constants and functions without arguments
Fri, 30 Mar 2001 16:01:25 +0100
Andreas Leitner wrote at the end of his discussion about
constants/functions sans arguments:
> I mean couldn't one say that there are no constants, just functions
> with no arguments or the Void/Unit argument that return an expression.
> Since we have lazy evaluation, there won't be a problem at runtime,
> but would the type system allow such a thing?
> From a pedantic point of view your question makes no sense.
> The definition of a function is something that takes an argument
> and transforms it to a result. So a function always has exactly
> one argument. Period.
> But from a practical point of view, yes you can regard constants
> as functions with no arguments. And it makes sense from a syntactic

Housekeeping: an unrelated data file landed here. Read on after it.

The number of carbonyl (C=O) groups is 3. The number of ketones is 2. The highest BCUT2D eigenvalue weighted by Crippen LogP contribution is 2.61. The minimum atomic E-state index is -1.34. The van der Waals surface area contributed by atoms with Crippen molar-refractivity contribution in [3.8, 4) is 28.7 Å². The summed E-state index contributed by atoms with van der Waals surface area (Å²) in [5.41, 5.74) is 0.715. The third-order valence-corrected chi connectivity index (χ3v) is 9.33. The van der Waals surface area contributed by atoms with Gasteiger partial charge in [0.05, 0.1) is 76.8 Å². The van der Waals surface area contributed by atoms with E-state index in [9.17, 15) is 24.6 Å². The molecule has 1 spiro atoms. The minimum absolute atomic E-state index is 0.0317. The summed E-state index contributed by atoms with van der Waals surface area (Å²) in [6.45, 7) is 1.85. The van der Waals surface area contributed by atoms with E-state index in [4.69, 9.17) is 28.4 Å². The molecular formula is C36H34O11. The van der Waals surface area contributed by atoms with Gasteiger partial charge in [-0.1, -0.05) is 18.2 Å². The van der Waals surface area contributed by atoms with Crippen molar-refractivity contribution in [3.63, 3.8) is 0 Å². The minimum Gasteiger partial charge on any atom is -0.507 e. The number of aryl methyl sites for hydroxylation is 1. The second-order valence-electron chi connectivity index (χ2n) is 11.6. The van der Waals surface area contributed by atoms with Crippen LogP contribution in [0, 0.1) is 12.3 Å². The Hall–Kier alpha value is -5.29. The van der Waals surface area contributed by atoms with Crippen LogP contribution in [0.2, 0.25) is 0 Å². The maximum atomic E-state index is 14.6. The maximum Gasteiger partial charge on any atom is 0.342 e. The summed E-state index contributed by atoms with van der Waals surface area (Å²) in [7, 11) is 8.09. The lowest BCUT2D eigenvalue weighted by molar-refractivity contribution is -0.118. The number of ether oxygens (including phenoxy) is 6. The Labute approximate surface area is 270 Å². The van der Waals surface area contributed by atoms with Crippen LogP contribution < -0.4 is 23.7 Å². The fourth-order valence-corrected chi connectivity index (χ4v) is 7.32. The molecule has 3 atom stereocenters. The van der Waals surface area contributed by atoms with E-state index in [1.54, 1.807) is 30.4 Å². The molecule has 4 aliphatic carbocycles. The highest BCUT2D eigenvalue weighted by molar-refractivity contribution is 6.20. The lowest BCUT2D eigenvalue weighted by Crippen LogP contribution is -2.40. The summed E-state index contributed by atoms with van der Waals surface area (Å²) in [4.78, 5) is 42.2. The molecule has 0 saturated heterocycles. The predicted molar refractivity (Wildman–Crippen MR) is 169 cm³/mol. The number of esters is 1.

> point of view:
There are different kinds of pedantry.
In Clean there are constants-constants, and constants-functions,
or rather unevaluated graphs, and an assignment
x = expr
may mean something different from
x =: expr
If expr produces a loooong lazy structure, sometimes treating it
as an unevaluated thunk (or not reduced graph) is better than
having the "final" result, although in a pure functional language
there are no differences.
This is another problem, most probably beyond what interests A. L.,
but as you see, people think about such things.